ZeePedia buy college essays online

Introduction to Psychology

<<< Previous SECONDARY/ LEARNT/ PSYCHOLOGICAL MOTIVES:Curiosity, Need for affiliation Next >>>
Introduction to Psychology ­PSY101
Lesson 26
Besides the basic biological needs, the expression of psychological needs is also of great significance:
through society and culture in which one lives.
·  Non-satisfaction of these motives may lead to mental illness.
Main psychological needs are:
i.  Achievement
ii.  Curiosity
iii.  Need for appraisal
iv.  Need for affiliation
v.  Need for power
vi.  Work as motive
·  Self- actualization or attaining excellence in relevant domain is the characteristic feature of
this motive.
·  The need to achieve something, some object of desire, a goal, or position/status.
·  The source of satisfaction is not just the achievement of the goal, but the very act of striving
for it too.
·  The level of the need for achievement varies from person to person.
·  Some are high and some low achievers.
·  Competition is an important element of this need.
·  Achievement motivation is a significant variable in a competitive society.
·  People with high motivation: Take and overcome challenges in order to succeed rather than
finding an easy ways of achieving success.
·  People with low motivation: Tends to avoid failure, finding easy way outs, not desire to take
difficult tasks.
·  Methods of measuring achievement motivation:
·  Thematic Apperception Test (TAT) is used; series of ambiguous pictures are presented to
the person and ask him to write a story on it.
·  Instructions are given as that the story must have a beginning, middle and an end along with
the title; who are the people, what they are thinking, feeling, wanting etc; what is going on
and what will happen____ all depicts the needs, desires and motivation to succeed/ achieve.
·  In short the subject describes the past, present and future along with the description of
characters and their thinking and motivation.
·  Factors Contributing to the Need for Achievement
o  Parents who are warm for their child as well as make high standards for their
child; encouragement is given on becoming independent.
o  Siblings who are high achievers in their own domain.
2. Curiosity
·  Think why a little child always wanting to break toys and things?
·  Why children always asks questions of things they saw on TV, read it or listen from any one
·  It is all their curiosity and need to explore in order to find answers of these puzzles.
·  It is a significantly inborn but learned also: found in both humans and animals.
·  Parents encourage their children's curiosity by satisfying their inquisitiveness.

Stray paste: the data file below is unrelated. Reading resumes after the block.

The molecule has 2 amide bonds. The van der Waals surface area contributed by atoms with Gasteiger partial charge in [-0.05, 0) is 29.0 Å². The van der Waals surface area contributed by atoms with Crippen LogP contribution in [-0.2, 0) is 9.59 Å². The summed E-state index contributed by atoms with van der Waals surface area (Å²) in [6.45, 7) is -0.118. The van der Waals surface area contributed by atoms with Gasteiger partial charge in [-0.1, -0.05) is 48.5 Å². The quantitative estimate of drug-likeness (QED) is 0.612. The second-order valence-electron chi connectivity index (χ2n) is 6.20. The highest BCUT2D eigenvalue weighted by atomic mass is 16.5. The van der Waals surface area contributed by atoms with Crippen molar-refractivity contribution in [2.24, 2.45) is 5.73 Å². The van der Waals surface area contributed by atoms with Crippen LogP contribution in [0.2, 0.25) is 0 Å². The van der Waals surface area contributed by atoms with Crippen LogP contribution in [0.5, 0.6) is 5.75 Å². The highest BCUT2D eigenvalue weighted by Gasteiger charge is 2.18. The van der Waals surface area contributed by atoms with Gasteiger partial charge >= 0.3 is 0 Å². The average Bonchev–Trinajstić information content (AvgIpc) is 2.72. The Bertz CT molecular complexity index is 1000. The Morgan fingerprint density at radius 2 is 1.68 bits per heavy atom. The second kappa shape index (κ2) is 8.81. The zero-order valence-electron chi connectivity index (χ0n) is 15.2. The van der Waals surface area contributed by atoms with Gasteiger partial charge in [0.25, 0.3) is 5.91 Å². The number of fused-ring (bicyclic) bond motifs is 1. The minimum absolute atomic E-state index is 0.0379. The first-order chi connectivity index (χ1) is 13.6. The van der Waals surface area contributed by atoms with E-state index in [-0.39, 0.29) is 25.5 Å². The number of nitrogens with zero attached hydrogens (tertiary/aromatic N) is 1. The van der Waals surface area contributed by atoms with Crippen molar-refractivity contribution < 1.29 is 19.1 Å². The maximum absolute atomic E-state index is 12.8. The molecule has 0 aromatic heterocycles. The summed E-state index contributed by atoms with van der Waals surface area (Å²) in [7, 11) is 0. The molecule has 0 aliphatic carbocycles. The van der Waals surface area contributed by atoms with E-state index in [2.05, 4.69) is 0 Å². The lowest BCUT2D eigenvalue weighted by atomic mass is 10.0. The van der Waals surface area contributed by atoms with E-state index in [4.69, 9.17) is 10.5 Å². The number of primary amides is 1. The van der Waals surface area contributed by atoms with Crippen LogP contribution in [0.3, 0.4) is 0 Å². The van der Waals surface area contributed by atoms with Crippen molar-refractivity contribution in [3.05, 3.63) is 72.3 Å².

·  School also plays an important role; the teaching methodology adopted may encourage or discourage
3.Symbolic Reward/ Appraisal
Appraisal is a powerful motive for everyone; especially for children and animals
Praising words, petting after doing well etc all serve as symbolic reward for the learner.
The presence and the attitude of the more liked serves as a social reward for the
learner e.g. child with his mother, dog with its caretaker etc.
Introduction to Psychology ­PSY101
Parent's approval and disapproval, liking and disliking towards the child all are
included in symbolic rewards.
4. Need for affiliation
Urge/ desire to main a relationship with other people; making friends, social contact with other
Less desire to be isolated or alone.
Studies showed that females spend a larger span of time among friends and peers as compared to
Although the need for affiliation is a universal phenomenon, cultural differences do exist in its
expression; some cultures have more group cohesiveness than others.
5. Need for Power
·  Desire to influence, hold or ruling over others in order to be recognized as powerful individual.
·  These types of people prefer to work in big organizations, businesses and other influential
·  There also exists gender differences among males and females; men are more apt to take challenges
and respond quite aggressively irrespective of women who are socially restrained and traditional in
her behavior.
6. Work
·  Most of the people spent large span of time in their life at work; for this reason, psychologists take it
as another powerful motive
·  Work serves as a powerful motive because it satisfies other motives also such as biological motives of
hunger, shelter etc, sense of achievement, affiliation and decision-making.
Theories/Explanations of Motivation
i. Instinct Approaches
ii. Drive-reduction Approaches
iii. Arousal Approaches
iv. Incentive Approaches
v. Cognitive Approaches
vi. Maslow's Hierarchy of Needs
Different approaches that focus upon the biological, social, cognitive, and psychological factors.
i. Instinct Theory
· There is a biologically determined behavior pattern that we are born with, known as instincts; biological
variables drive our behavior.
· All humans and animals exhibit certain innate tendencies, which are fixed, predetermined, and unlearned.
· Different behaviors are respective responses to specific instincts.
· Instincts are essential for the survival of the species.
· Instincts provide energy for action thus directing organism's behavior.
Shortcomings of Instinct Approaches
· Which are the primary and power instincts...18 as William Mc Dougall said or5759as Bernard proposed.
· If instincts are the main driving force, then how come different people behave differently under the